Zhang Ruihong was right (of course): Dis-Orientations won't be performed in China. Tracy Xu emails to say the Shanghai Festival committee felt that the "scenes sensitive" weren't for them. I'm stoical about it: the key thing is that the collaboration will be happening and working for the audience here, that Zhang Ruihong will bring her talent and knowledge, and that we will be able to offer her something of what's good in the West - the openness of our process and the democracy contained within our theatre. The process of change in China is complex and delicate: it may well not benefit at all from us blasting in there with something that would be felt controversial. Gradualism - that was Zhou Enlai's way.
Thinking about this rich and strange dialogue between our cultures, I find myself on the 25th floor of the HSBC UK headquarters in Canary Wharf, talking to Stephen King, who is their Group Chief Economist. He and I were at college together, and I sat next to him at a reunion lunch last summer, where I heard about his job. It seemed an ideal opportunity to try out Deborah's hunch that our image (and this project) would be very much the sort of thing a bank would want to be associated with, particularly a bank which deals with China and other emerging markets. Stephen's instinct is that she's right: he's passing on the info to his marketing people.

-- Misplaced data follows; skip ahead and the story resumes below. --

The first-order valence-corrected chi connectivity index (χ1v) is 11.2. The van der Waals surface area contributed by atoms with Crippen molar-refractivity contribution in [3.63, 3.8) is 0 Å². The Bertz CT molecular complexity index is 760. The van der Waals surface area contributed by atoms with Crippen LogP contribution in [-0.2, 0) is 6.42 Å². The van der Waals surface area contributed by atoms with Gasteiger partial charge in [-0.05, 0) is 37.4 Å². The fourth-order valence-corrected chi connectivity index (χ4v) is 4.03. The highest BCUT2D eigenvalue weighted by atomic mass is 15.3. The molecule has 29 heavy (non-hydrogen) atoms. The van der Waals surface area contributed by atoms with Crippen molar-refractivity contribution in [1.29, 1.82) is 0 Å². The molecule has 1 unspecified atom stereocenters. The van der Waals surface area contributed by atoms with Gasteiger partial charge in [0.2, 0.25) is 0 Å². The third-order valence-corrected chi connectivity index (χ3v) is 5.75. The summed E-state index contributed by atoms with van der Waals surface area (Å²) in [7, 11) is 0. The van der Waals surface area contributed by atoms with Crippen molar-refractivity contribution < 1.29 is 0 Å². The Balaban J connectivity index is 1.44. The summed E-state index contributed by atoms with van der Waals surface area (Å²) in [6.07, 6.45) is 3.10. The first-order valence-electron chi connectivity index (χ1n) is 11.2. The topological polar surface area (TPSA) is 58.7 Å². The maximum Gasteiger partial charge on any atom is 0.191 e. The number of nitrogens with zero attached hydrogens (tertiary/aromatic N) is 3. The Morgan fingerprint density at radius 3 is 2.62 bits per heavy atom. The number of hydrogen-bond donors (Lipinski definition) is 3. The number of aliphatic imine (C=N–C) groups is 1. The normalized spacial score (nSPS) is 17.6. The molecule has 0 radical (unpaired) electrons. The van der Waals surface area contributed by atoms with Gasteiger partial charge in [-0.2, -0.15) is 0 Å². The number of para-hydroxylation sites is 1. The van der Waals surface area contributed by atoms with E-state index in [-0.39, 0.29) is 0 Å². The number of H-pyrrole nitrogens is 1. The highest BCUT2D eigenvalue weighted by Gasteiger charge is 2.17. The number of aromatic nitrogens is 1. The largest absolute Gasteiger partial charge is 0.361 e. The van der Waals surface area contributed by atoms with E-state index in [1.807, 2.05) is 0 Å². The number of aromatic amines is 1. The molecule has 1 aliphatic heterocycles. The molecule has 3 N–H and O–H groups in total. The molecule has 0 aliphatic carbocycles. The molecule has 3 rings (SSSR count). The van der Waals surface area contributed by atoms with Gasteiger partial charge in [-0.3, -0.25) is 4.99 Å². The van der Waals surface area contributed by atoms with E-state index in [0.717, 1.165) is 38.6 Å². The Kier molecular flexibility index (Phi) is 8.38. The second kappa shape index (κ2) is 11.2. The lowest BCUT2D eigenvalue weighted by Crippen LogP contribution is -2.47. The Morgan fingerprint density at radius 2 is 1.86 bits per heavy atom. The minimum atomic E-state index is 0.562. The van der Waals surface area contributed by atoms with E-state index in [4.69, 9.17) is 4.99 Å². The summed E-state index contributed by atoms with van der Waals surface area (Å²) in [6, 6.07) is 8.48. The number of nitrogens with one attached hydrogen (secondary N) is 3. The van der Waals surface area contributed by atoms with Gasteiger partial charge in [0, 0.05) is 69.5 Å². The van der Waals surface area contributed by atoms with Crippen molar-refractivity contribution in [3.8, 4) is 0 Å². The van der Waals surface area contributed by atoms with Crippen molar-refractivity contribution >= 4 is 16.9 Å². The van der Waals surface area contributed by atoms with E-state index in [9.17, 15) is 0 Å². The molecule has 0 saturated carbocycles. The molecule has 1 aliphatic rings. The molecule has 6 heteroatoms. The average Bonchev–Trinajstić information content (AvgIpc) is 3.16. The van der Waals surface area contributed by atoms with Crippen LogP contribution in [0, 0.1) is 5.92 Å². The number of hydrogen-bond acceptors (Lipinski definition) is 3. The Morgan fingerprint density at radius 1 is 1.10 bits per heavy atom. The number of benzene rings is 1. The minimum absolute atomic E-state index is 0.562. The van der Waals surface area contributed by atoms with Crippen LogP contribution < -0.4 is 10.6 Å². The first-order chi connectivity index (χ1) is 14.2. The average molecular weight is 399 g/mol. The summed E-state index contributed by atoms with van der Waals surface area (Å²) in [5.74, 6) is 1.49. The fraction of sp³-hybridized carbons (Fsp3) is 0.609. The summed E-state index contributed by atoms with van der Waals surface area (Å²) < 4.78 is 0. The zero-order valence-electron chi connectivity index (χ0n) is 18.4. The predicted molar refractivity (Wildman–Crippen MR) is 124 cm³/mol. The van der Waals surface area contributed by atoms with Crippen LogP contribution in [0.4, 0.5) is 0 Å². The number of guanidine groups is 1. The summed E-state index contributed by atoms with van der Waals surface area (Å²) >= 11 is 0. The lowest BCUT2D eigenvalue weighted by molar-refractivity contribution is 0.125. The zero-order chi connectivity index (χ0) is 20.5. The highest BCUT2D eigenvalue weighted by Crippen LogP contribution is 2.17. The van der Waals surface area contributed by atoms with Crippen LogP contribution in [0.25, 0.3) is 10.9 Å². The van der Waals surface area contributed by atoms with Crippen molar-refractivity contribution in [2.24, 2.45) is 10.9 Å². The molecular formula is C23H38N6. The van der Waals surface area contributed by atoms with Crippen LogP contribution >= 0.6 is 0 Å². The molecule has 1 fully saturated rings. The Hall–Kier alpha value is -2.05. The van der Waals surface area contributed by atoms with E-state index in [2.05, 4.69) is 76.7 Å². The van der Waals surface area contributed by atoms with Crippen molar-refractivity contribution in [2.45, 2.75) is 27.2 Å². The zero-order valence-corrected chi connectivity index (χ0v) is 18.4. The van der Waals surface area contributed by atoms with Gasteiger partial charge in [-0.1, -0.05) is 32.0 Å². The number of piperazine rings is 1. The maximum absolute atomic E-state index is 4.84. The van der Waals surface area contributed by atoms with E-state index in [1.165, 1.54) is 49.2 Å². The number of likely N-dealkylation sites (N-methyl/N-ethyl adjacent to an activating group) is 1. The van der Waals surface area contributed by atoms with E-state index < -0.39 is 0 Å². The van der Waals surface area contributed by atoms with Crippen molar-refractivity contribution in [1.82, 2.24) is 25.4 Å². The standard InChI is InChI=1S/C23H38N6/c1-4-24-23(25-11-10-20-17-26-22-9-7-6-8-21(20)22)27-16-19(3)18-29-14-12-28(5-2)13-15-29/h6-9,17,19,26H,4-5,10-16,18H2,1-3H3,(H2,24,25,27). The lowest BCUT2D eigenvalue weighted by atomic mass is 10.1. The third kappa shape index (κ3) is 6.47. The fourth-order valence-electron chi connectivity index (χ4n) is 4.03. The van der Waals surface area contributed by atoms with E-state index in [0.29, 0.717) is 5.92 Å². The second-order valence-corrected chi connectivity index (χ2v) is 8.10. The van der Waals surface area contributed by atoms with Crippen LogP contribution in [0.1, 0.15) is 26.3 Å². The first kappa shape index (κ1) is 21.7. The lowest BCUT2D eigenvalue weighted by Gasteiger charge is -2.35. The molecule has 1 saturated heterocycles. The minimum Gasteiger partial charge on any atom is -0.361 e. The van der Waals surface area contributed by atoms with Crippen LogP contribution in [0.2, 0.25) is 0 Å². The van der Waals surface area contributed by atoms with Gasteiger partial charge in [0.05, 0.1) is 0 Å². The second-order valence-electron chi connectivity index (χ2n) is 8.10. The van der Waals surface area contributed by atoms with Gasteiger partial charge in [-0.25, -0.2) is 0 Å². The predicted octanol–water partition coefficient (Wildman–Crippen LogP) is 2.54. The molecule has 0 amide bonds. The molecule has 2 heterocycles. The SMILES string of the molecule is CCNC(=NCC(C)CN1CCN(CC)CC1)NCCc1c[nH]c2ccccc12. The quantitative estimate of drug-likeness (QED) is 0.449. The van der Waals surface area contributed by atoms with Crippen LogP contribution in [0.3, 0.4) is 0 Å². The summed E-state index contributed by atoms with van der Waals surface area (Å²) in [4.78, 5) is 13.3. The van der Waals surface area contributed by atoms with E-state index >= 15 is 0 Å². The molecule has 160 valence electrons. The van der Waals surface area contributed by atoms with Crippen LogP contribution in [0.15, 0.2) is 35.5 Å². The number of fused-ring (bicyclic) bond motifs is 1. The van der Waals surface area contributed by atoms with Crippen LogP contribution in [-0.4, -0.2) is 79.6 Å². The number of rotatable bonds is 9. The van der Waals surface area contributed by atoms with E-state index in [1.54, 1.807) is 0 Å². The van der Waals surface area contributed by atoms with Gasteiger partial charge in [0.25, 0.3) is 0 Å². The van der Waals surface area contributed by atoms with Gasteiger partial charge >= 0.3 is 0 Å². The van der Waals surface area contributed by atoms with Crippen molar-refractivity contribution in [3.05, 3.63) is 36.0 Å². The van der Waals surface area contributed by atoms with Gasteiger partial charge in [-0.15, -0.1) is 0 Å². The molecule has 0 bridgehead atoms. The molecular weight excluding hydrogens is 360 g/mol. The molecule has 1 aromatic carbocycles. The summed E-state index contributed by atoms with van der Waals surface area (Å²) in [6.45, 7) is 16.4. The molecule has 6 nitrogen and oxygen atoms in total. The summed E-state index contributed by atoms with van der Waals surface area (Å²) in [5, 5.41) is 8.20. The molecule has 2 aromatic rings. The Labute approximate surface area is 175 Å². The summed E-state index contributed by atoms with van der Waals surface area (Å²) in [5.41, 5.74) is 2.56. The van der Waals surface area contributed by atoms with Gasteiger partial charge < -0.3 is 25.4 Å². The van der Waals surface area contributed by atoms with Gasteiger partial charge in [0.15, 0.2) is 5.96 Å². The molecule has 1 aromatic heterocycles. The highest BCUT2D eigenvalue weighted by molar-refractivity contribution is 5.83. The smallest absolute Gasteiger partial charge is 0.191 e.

The glass-walled office we are in towers over the East London skyline. Through the wall, we look out at the Barclays building, the Millennium Dome and the widening river far below. When Stephen first came here, he had to give a presentation to the board on the 40th floor. Given that planes taking off from City Airport fly just above the building, he found what would have been a nerve-wracking experience at the best of times a totally petrifying one. It was just after 9/11, and he was convinced that every aircraft was heading straight for him. The corridors here are marbled and lushly carpeted: bankers in smart suits glide through them with an air of total confidence. These people, in their close relationship with China's burgeoning wealth, are the people who run the world.